Larger composting machine could start churning scraps into plant food this year

A former concessions stand in City Park is slated to be the site of a commercial-scale composter that could give second life to food scraps on a bigger scale, potentially reducing the volume of trash that Wrangell pays to ship off the island.

The folks reviving the community garden have budgeted $19,500 toward the composter, which will be located at the garden on the former Lions ball field.

Valerie Massie, coordinator at Wrangell Cooperative Association's Indian Environmental General Assistance Program, said IGAP had initially set aside $9,500 for a commercial-size compost machine from the $17,000 awarded by the Rural Alaska Community Action Program, a statewide nonprofit, last November.

IGAP was able to add $10,000 to the composter budget after the Alaska Division of Agriculture awarded a grant, too, in December.

Instead of a 20-pound capacity composter, they can look at a 50-pound composter.

"Now that we have more funding than we expected, we can purchase a larger composting unit or (still get the smaller one and) allocate some of that funding to the electrical installation and usage. We have not decided how to use it all yet, but we will make a purchase of either a small or large composter by the end of February," Massie said.

Power will need to be routed to the concessions stand to run the composter.

A 50-pound capacity composting machine - using heat, heat-resistant microorganisms and agitator blades to rotate the scraps while water evaporates from the machine's exhaust system - can break down food waste into five pounds of compost in a couple of days, compared to the year it takes the current cold composting system to turn green garbage into compost.

Compost, however, is not soil. It is known as a soil amendment -a mixture of ingredients used to fertilize and improve soil, rich in plant nutrients and beneficial organisms. Plants usually can't grow in compost alone because the nutrients are too concentrated, the material is too light and the water drains too fast.

When the community garden was first established in 2009, and before it fell into disrepair roughly a decade later, the composting output was used in the garden beds, Massie said last Tuesday. The composting operation at City Park was revived last summer and a bin of compost has been produced, she said.

The benefit of a commercial-scale compost machine is it can process animal products, and food grease like olive oil, Massie said. Dairy, meat and oil can't go into cold compost bins.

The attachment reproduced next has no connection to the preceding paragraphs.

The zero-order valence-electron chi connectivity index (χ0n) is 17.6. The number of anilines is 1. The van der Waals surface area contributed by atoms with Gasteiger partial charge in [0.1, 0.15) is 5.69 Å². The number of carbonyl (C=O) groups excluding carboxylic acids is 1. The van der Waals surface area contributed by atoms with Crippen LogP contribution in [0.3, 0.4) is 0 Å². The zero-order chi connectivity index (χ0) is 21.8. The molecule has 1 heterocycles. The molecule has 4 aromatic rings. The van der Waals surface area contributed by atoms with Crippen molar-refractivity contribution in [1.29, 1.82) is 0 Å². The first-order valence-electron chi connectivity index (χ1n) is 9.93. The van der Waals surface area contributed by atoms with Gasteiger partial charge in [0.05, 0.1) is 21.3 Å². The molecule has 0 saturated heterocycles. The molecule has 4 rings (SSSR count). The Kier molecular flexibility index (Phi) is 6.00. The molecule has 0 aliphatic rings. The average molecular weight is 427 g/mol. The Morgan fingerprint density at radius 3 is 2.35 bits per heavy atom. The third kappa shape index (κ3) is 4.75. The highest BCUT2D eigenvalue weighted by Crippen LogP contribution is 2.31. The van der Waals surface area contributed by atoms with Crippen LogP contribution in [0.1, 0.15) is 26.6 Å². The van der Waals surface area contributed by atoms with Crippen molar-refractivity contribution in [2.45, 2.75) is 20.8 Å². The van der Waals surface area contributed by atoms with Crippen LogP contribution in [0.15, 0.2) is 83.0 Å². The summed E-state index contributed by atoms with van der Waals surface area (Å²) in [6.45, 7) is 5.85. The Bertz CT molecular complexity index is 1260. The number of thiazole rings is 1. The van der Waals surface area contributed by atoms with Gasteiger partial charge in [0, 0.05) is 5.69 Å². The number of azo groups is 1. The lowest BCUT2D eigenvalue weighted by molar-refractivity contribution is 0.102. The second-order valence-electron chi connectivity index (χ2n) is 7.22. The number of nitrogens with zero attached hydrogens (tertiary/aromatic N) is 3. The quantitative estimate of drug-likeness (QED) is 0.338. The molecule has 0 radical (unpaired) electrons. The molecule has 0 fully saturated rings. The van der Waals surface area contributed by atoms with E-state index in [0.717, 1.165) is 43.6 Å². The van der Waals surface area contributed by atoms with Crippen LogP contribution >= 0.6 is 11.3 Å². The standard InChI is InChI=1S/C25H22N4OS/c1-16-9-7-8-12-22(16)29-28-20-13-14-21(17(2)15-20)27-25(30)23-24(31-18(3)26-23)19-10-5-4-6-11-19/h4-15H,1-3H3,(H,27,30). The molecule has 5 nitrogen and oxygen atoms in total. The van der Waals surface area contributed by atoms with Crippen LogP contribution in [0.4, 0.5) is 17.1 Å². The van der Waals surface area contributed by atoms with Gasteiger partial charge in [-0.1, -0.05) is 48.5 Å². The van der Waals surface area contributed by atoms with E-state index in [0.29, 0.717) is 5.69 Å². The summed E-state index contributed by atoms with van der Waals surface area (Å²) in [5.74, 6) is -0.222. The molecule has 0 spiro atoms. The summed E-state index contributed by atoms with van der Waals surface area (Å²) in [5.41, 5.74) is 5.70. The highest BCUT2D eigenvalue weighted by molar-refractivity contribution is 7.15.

A commercial machine can also compost green bags that look like plastic, marketed as "compostable" by the manufacturer, but aren't actually compostable in the cold compost bin. Those are the bags that have more of a matte finish than the shiny plastic, Massie said. "Some well-intentioned people put those in the cold compost. ... I had to put up a sign at Twisted Root that they can't be composted."

In addition to meat, dairy, oil and those misleading green bags, the commercial composter can take fruit and vegetable peels and scraps, eggshells, coffee grounds, coffee filters, paper towels, cardboard, straw, corks if they aren't plastic coated, leaves, grass clippings that are free of pesticides, and "newspaper is pretty good, if it's shredded," Massie said.

Also acceptable are shredded documents from the bank. "Every year they'll do a big shredding event."

If it's a glossy high-ink junk mailer, you don't want to put that in, Massie said. "You don't want anything that's going to leech into the food that you grow."

A commercial machine is much more heavy duty, and stirs in the right mix of microbes that breaks everything down more easily, Massie said. Not so with cold compost.

"Every pound of food waste composted is a pound of food waste we don't pay to have shipped down to the Roosevelt (Eastern Washington) landfill," said Massie, during a virtual Jan. 5 presentation to the parks and recreation board.

The larger composter would provide a supplement to create rich, fertile soil for gardeners in Wrangell to use for growing foods, as Wrangell's soil is naturally acidic and doesn't lend itself to farming.

Once production gets into swing, Massie envisions Wrangell-made compost "immune to fluctuating shipping costs" that could be sold in town.

In fiscal year 2021, Wrangell shipped out 1,578 tons of trash. That's less than 2020's 1,854 tons of trash shipped, but with rising freight and handling fees it cost over $18,000 more for the smaller volume, according to figures from the public works department, Massie said.

From 2014 onward, the trash shipped off the island each year has fluctuated between 1,500 tons to 1,800 tons, but the cost has risen from $190,258 in 2014 to $269,107 in 2021.

Of 80 Wrangell households surveyed to see what's in their trash, 33% is food waste, Massie said. The more that is recycled into soil, the less gets shipped out.

The plan this year is to restore electrical power to the concessions stand this spring, purchase, ship and install the composter, lay gravel and fence in the new garden site, make compost for the community garden and for sale, restore a garden bed "subscription system," run classes at the garden and enjoy the season, Massie said.


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